want to give the impression we fight the idea of religion as such. But rather,
we're all for accepting all forms of religion and yes, we need to say there are
also lots of abusive deeds in religious life. The thing is for us to be able to
see how religious life during childhood also generated good things for the
years to come. I believe the most successful thing about my show is that we
managed to be unbiased altogether."
show is part of a more comprehensive project, titled Intimate Theatre, where
the stage directors' intention was to bridge any gap between the audience and
the actors, as in the production we've mentioned, featuring were Virgil
Aioanei, Carmen Florescu and Ozana Oancea. Stage director Robert Bălanonce
idea was to give up on classical theatre means as much as I can, I wanted to do
away with that area where the actor is patronisingly uttering truths while on
stage. Instead I wanted to get the audience closer to the stage, to integrate
them in the show, yet without bothering them too much. I wanted that type of
interactivity to be integrated in the show as little as possible, but at the
same time, I wanted the audience to be a participant in the show, and not just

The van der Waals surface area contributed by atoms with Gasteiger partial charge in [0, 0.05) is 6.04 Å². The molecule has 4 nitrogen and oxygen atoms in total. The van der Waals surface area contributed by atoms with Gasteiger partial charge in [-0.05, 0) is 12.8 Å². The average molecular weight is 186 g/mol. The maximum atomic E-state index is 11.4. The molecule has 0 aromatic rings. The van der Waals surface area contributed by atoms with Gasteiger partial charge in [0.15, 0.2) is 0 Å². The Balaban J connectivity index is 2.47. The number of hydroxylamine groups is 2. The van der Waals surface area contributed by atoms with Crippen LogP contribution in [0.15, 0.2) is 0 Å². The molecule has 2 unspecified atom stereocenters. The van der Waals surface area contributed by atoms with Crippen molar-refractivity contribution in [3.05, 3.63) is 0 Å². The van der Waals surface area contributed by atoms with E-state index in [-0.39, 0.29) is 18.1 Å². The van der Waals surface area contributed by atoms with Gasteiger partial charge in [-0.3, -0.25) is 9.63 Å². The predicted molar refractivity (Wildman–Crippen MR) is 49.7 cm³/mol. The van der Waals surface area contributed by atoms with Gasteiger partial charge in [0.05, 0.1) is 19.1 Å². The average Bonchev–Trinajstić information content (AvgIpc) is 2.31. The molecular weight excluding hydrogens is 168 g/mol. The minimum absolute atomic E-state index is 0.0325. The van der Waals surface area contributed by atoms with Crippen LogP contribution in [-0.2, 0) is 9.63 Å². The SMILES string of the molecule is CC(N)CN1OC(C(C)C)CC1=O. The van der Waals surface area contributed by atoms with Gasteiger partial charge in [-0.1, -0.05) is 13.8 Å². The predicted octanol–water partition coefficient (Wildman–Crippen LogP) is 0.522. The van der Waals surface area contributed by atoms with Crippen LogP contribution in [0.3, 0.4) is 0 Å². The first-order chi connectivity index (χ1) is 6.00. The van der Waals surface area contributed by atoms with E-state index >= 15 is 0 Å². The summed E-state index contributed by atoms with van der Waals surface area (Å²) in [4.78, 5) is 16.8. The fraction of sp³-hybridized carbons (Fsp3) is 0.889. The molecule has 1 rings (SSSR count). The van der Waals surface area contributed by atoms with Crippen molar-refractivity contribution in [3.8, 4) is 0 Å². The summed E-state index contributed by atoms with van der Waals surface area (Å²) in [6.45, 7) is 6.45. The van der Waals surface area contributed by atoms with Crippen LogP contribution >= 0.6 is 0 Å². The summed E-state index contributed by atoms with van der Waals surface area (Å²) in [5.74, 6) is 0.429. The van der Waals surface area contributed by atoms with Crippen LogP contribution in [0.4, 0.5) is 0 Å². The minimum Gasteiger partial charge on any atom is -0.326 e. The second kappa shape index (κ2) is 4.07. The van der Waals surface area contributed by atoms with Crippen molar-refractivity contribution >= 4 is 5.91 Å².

a passive viewer."
focusing on social issues is also staged in state institutions. The guest
performance for the 2018 edition of the national theatre festival was Of Men and Potatoes a production of the Andrei
Muresanu Theatre in Sfantu Gheorghe. Stage director Radu Afrim created
documentary show, by means of which he once again brought to the attention of
the public opinion a tragedy that occurred in 2012, when nine people lost their
lives. The trailer that was taking them back from a potato harvesting outing was
shattered by a train. They were daily labourers, people of Rroma origin. The
catastrophe had very little coverage in mass media. "The show is about loss and
survival. While after the show - it is about solidarity", stage director Radu Afrim
said. Around Christmas, a charity event was staged in Sfantu Gheorghe, with
actress Rodica Mandache taking part in it. The eventual aim of the event was
providing help in three social cases, taken over from Radu Afrim's performance.